UCL archaeologists believe they have discovered first Elizabethan playhouse in Whitechapel
PUBLISHED: 12:00 15 June 2020
A team of archaeologists from University College London (UCL) believe they may have discovered the earliest Elizabethan playhouse at a site in Whitechapel.
The remains of the Red Lion — believed to have been built around 1567 — were discovered by UCL’s Archaeology South-East at 85 Stepney Way.
Stephen White, who directed the excavation, said, “This is one of the most extraordinary sites I’ve worked on. After nearly 500 years, the remains of the Red Lion playhouse, which marked the dawn of Elizabethan theatre, may have finally been found.
“The strength of the combined evidence — archaeological remains of buildings, in the right location, of the right period, seem to match up with characteristics of the playhouse recorded in early documents.
“It is a privilege to be able to add to our understanding of this exciting period of history.”
The Red Lion was set up by John Brayne, who went on in 1576 to construct The Theatre, Shoreditch with brother-in-law James Burbage.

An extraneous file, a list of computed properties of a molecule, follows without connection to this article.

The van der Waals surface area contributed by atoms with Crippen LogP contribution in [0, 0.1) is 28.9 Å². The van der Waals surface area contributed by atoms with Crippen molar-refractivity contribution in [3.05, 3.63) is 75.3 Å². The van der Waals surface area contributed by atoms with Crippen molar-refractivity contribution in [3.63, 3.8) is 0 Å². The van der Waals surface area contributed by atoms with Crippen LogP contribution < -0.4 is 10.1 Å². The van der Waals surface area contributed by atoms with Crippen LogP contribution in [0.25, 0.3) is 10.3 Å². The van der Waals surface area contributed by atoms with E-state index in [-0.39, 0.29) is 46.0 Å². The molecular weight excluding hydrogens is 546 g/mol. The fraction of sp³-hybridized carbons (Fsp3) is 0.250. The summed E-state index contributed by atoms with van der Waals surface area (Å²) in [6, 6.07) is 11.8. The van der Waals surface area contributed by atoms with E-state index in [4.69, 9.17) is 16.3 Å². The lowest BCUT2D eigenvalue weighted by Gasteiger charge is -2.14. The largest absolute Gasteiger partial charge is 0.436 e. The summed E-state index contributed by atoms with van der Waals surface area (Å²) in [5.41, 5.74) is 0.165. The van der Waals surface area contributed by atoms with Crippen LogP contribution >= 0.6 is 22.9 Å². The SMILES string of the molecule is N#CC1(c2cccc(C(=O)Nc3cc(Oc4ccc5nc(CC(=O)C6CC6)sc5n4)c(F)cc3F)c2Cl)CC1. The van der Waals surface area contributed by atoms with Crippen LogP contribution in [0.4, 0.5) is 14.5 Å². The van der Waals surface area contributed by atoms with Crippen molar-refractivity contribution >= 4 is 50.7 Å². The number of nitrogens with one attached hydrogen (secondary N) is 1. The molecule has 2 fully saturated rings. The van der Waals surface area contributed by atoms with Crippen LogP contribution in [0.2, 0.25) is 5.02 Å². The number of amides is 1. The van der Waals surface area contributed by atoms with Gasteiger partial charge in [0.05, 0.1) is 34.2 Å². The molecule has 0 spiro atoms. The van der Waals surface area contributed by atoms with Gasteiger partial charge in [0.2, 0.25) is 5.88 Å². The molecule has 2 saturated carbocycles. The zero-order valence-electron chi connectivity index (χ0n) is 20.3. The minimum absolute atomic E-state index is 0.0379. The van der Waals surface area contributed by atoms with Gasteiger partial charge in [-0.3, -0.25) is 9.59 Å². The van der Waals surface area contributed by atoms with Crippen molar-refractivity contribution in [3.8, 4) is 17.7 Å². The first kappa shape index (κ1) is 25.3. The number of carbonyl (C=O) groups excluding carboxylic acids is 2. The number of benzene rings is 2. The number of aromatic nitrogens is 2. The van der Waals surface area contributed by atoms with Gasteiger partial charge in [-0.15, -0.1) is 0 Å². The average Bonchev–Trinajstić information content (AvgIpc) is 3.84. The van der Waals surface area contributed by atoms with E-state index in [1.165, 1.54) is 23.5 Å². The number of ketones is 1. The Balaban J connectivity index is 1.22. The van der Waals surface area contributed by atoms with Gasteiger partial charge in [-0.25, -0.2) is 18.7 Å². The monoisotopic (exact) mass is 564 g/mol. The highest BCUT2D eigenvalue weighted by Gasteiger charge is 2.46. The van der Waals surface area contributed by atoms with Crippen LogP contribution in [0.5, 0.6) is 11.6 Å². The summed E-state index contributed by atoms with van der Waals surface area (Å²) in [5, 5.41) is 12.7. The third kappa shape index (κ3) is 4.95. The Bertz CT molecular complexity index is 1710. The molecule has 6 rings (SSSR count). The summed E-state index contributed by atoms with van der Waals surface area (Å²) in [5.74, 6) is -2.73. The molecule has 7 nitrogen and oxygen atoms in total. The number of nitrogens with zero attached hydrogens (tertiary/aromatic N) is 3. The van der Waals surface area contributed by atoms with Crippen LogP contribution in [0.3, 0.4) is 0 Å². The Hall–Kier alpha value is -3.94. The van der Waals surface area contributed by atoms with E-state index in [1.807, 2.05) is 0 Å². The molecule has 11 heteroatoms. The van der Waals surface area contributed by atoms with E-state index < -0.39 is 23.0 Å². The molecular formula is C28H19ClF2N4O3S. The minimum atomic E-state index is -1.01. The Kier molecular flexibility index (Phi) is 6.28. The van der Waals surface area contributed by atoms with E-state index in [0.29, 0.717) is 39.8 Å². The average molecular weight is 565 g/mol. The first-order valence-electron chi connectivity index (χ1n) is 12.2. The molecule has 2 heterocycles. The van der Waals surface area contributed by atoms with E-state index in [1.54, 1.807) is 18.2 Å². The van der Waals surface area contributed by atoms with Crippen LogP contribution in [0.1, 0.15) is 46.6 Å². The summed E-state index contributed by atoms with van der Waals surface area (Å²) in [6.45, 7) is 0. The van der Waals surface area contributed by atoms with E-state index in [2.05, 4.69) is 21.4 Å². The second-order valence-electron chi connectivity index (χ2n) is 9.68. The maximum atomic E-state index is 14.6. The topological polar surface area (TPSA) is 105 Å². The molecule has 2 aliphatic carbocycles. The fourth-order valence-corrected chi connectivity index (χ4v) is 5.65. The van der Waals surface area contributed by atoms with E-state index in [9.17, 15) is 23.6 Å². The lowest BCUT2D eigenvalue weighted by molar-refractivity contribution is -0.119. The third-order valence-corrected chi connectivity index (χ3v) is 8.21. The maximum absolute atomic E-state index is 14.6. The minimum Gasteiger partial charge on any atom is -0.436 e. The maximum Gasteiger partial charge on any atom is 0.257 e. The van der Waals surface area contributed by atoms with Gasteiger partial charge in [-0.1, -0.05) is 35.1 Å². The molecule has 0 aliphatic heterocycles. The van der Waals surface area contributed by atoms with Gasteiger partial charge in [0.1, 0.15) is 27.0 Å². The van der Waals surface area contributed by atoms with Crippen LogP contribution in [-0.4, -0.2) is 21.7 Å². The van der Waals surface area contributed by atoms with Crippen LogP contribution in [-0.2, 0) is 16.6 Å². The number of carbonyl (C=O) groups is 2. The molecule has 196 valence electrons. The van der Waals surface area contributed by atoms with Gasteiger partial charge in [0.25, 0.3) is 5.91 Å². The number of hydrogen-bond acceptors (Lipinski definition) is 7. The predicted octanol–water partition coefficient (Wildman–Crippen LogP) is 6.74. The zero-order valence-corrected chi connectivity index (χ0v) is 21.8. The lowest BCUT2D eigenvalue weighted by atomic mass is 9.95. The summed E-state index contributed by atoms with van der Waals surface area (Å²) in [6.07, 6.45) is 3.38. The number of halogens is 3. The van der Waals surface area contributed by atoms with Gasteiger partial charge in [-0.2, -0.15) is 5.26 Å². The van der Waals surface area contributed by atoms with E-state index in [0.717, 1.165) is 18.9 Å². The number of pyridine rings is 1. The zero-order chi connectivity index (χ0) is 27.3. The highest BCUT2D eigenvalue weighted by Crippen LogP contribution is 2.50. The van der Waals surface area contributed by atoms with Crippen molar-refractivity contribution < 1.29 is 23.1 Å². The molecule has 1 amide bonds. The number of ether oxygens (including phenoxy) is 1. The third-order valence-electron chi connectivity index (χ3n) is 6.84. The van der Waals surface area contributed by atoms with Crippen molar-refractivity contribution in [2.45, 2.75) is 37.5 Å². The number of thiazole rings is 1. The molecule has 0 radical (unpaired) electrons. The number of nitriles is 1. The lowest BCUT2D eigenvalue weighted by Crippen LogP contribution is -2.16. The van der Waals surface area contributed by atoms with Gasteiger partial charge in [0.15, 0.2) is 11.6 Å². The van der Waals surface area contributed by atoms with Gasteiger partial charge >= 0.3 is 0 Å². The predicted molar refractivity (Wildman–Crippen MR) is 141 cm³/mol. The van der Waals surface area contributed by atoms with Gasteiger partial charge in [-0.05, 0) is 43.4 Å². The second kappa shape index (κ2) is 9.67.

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Acting troupes found their first home at the theatre, with the venue also staging a young Shakespeare’s plays in the 1590s.
The only information known about the Red Lion is from two lawsuits between John Brayne and the carpenters responsible for elements of the playhouse’s construction.
Details from both proved crucial once archaeological excavations began in Whitechapel.; In January 2019, 144 surviving timbers were uncovered as part of an unusual rectangular structure.
Their dimensions matched those outlined in the historic lawsuits, leading the team to believe that this could be the Red Lion.
In the north-east corner of the site, fronting what was once Mile End Green, excavations revealed 15th/16th century buildings that later became a sprawling complex during the 17th century.
Of the buildings uncovered, two are probable cellars; this, alongside recovered drinking assemblages, adds to the idea that this may be the Red Lion Inn.
Emily Gee, Historic England’s regional director for London and the South East, described the find as “tantalising”.
This discovery adds to other exciting finds in the area, including the Boar’s Head in Aldgate.
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